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Gateway Café

Kaner Olette Architects

Shared By

August King



Lewes District Council


  • Michael Kaner
  • Simon Sharpe


  • Landscape Architect: Allen Scott
  • General Contractor: Tasker Catchpole
  • Hemsley Orrell Partnership
  • Crofton Design

Project Status


Construction Cost

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Project Description


The Gateway Interpretation Café in Peacehaven is an exemplar for retrofit design due to its holistic sustainability approach and collaborative local community led approach. Although a relatively small project with a budget of £340k, it has attempted to ‘raise the bar’ for design in a pocket of deprivation in the Southeast. It was completed in March 2016 after 7 months on site. It was competitively tendered and utilised a JCT ‘traditional’ contract.

It not only creates a new high quality cafe facility but also is a hub for interpretation of the local archaeology, sustainable construction techniques and will be used directly as a learning resource for the local comprehensive school. It is a central element in the £ 1.2 million Big Parks Project - a new recreation destination for the region including supporting play, cycling, skateboarding and walking.

The building was originally a maintenance depot constructed in 1979 with brick walls, timber trusses and an asbestos roof, surrounded with security fencing and a working yard. During the development of the wider masterplan with Allen Scott Landscape, it was identified that the building was in a strategically important location to form a link between the existing sports and community facilities to the new park areas and the South Downs National Park.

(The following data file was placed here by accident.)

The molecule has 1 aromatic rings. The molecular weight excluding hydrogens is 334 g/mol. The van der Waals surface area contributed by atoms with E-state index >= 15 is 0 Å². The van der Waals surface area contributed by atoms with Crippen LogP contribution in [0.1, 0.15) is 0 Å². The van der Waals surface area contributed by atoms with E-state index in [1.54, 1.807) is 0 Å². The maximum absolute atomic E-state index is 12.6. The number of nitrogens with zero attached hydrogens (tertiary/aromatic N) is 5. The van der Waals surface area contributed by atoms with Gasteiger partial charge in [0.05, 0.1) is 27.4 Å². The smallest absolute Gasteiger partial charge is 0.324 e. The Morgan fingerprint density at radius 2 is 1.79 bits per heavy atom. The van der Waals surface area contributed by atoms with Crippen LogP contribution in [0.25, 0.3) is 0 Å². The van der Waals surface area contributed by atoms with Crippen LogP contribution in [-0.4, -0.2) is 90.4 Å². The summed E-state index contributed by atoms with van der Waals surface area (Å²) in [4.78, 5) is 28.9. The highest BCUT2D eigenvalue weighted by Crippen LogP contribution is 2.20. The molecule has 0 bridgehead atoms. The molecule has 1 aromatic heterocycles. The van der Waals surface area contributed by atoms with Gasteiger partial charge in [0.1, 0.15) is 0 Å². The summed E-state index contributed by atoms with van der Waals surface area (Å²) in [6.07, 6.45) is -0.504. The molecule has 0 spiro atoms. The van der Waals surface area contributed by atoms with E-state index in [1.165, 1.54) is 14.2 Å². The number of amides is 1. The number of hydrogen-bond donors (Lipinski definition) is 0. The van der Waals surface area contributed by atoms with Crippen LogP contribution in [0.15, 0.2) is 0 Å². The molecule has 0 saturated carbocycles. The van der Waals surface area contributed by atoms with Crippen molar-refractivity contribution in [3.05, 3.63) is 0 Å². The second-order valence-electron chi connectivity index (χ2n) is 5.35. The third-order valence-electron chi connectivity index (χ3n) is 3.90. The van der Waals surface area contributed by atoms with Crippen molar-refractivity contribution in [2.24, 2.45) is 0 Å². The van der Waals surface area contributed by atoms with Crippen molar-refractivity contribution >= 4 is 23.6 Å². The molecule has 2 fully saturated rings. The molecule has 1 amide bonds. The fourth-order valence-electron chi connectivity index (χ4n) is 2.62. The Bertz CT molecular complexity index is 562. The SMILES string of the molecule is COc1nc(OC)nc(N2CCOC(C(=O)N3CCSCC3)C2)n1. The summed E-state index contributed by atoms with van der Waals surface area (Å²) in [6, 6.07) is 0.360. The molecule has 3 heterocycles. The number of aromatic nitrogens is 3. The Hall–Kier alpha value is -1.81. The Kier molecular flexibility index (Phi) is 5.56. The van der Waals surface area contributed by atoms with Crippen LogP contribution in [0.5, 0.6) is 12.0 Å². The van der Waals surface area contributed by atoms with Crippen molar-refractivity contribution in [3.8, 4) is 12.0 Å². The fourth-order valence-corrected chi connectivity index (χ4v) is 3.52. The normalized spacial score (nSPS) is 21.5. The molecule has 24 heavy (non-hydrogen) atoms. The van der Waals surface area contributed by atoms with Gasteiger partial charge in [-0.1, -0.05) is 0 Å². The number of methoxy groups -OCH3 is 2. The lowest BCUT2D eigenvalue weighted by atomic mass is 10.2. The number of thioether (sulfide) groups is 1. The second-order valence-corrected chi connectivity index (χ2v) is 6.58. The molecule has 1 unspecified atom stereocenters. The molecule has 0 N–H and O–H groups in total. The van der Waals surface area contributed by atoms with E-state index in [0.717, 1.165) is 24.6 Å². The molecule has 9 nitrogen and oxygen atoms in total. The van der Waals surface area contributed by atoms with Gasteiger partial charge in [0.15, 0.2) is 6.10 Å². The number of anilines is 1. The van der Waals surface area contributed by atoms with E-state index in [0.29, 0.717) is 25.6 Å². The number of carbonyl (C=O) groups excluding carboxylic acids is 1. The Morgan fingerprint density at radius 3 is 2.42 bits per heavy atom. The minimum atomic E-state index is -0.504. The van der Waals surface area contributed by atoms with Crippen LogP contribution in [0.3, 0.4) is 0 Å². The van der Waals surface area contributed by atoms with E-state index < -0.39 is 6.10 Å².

Building on the ‘gateway’ concept, it was decided that the maintenance building was to be retained and remodelled. The simple linear form on an east west axis was reworked to create a contemporary rural vernacular, accommodating the café and public toilets. By maintaining the existing footprint disturbance of the local Neolithic archaeology was avoided. The masonry walls and concrete slab were structurally sound and enabled good thermal mass. Their retention substantially reduced capital costs and the embodied energy of new materials compared to new build. The existing roof trusses were in poor condition and so were removed. This enabled the opportunity to open up a larger volume for the café seating area. The asbestos roof was replaced with recyclable zinc. The exterior was insulated and overclad with natural sweet chestnut which is robust and suited to the coastal environment.

Large glazed openings on the north and south facades enable generous views in, out and through the building, maintaining a strong relationship with the surrounding context. They are framed by overhanging solar control canopies. The site had previously suffered from antisocial behaviour and so night time security was an issue of concern. This protection was achieved with sliding timber clad screens that are integral to the building and avoid the standard ‘fortress’ aesthetic.

The building has been extremely well received by the client and is already being used as a case study for sustainable development in the South East. The attendance of over 5000 people on the opening day for the building and the park highlights the importance to the local community. The carbon reductions are constantly monitored on a public website and used as a teaching resource. The client is looking to develop further phases including bike hire facilities.
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